Some years back I was given a book by a friend entitled “The Listener.” Over the years I have misplaced the book and, consequently, the author is unknown to me. However, I remember the theme of the book vividly.

The story presented dramatically the need of people to be listened to. So great was the need that a sanctuary of sorts was built to which people could go and talk to “the listener.” Though they never saw the listener, they would go and pour out their souls in the confidence that they were being heard. A ceaseless stream of people moved in and out of the sanctuary for the dire need to have an ear was at last being met.

After reading that story, I determined to be a better listener. Though, regretfully, not always the case, still, I determined to be a better listener.

Simply stated, I cannot over-emphasize the critical nature of listening to the building of authentic relationships. Without the skill of listening, sometimes we are together with people but not always present to them, we are not always with them.

As I said, listening is important, and I’d like to share a few thoughts about why it is important.

First, listening upbuilds. It’s amazing how much people appreciate being listened to or being heard. If we really listen to another person, we are saying to that person, “You are worthwhile. I accept you. You are important to me.”

Writing in his book “If I Were Starting My Family Again,” John M. Drescher shared a story about the time his busy father listened to him as a first-grader. He said he came home frightened by a situation in school. His father’s calmness and concern, demonstrated by his listening to him, relieved his fears. He could no longer remember what the fears were. But he only remembered sharing them and found it true that fears talked about lose their power.

“I was ready to return to school the following day full of courage and confidence.”

No question, that child was uplifted to renewed optimism because he knew he was loved and worthwhile to his dad. His dad listened.

Second, listening heals. A man came up to his minister sharing his problem — in great detail. The man continued on and on. Several times the minister said he tried to jump in and offer some expert advice, but he couldn’t get an opportunity to get in a word. He kept listening and listening, looking all the while for some opening, but it never came. Finally, the fellow finished telling him all about his struggle, and just as the minister was about to give the man his great wisdom, the man let out a big sigh, and stated, ”Boy I feel so much better. God just spoke to me and told me what to do.”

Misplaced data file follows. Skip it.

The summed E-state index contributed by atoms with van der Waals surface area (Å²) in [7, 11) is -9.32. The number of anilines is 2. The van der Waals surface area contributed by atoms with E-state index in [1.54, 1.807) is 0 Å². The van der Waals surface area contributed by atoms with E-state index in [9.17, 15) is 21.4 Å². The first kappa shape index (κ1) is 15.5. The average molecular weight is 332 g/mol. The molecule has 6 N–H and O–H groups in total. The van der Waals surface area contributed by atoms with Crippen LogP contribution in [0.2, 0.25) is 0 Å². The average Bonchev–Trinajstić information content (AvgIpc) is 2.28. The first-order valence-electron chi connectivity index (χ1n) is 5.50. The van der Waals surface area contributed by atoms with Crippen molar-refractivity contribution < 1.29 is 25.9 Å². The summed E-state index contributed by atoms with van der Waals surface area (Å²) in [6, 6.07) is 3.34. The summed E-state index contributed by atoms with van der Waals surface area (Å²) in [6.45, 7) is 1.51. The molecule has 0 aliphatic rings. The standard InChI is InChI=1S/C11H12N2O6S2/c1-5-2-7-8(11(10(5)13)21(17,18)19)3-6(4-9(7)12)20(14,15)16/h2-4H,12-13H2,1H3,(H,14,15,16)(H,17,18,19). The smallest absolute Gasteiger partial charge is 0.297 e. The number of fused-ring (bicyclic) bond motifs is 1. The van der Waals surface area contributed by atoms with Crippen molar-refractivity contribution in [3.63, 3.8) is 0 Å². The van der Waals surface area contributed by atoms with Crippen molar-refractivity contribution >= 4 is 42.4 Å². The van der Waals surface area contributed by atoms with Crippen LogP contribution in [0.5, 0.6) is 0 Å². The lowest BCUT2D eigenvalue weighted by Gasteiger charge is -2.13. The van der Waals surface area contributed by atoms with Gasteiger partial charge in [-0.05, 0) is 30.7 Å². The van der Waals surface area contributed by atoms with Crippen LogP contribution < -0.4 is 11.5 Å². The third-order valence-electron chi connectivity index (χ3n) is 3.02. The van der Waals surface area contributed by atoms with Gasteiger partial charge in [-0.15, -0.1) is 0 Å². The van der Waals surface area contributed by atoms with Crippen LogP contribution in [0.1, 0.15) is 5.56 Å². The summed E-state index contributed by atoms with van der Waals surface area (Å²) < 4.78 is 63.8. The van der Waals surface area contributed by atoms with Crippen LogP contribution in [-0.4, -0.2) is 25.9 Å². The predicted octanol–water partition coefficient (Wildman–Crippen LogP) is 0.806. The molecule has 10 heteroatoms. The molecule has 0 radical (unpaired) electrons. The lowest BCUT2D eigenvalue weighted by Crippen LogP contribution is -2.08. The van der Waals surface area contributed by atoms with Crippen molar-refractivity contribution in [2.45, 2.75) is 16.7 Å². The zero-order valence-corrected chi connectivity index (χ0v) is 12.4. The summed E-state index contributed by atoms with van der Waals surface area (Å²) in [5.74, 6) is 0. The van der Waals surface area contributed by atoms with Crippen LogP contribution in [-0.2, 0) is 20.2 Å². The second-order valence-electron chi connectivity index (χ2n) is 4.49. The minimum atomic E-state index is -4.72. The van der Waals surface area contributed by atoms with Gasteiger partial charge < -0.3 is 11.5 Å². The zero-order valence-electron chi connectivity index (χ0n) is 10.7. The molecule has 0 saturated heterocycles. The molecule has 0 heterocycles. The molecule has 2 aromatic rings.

Then the man turned around and walked away.

The minister said he then realized that the man didn’t need his profound wisdom or his practical advice. He just needed his ears to listen.

Most people do not want us to give them advice. They want us to listen to their ideas. If we are willing to listen, we will have laid the foundation of a lasting friendship.

Perhaps there is some real truth behind the old saying that “God gave humankind two ears and one mouth for a purpose.”

Third, listening is the style of Jesus. Personally, I am convinced that the deepest kind of ministry that we can perform is a one-to-one ministry, where we really listen to another person. After all, wasn’t this the style of Jesus? Walk with him down those Galilean roads. What are his most significant encounters? What do you see him doing? He never grabs a person by the arm and gives them a big word for the day. But rather he walks down the road, stops here and there to listen to a person and to share with that person on the level of his or her need. And some of these people were so surprised that he met them where they were that they were made completely whole.

And it all began at the point of listening. Love listens.

The Rev. Hal Brady is an ordained United Methodist minister and executive director of Hal Brady Ministries, based in Atlanta. You can watch him preach every week on the Atlanta Interfaith Broadcasters TV channel Thursdays at 8 p.m.

Managing Editor

Michael Davis has been the editor of the Jackson Progress-Argus since 2010. He previously worked as an editor and reporter for the Henry Daily Herald and Clayton News-Daily.

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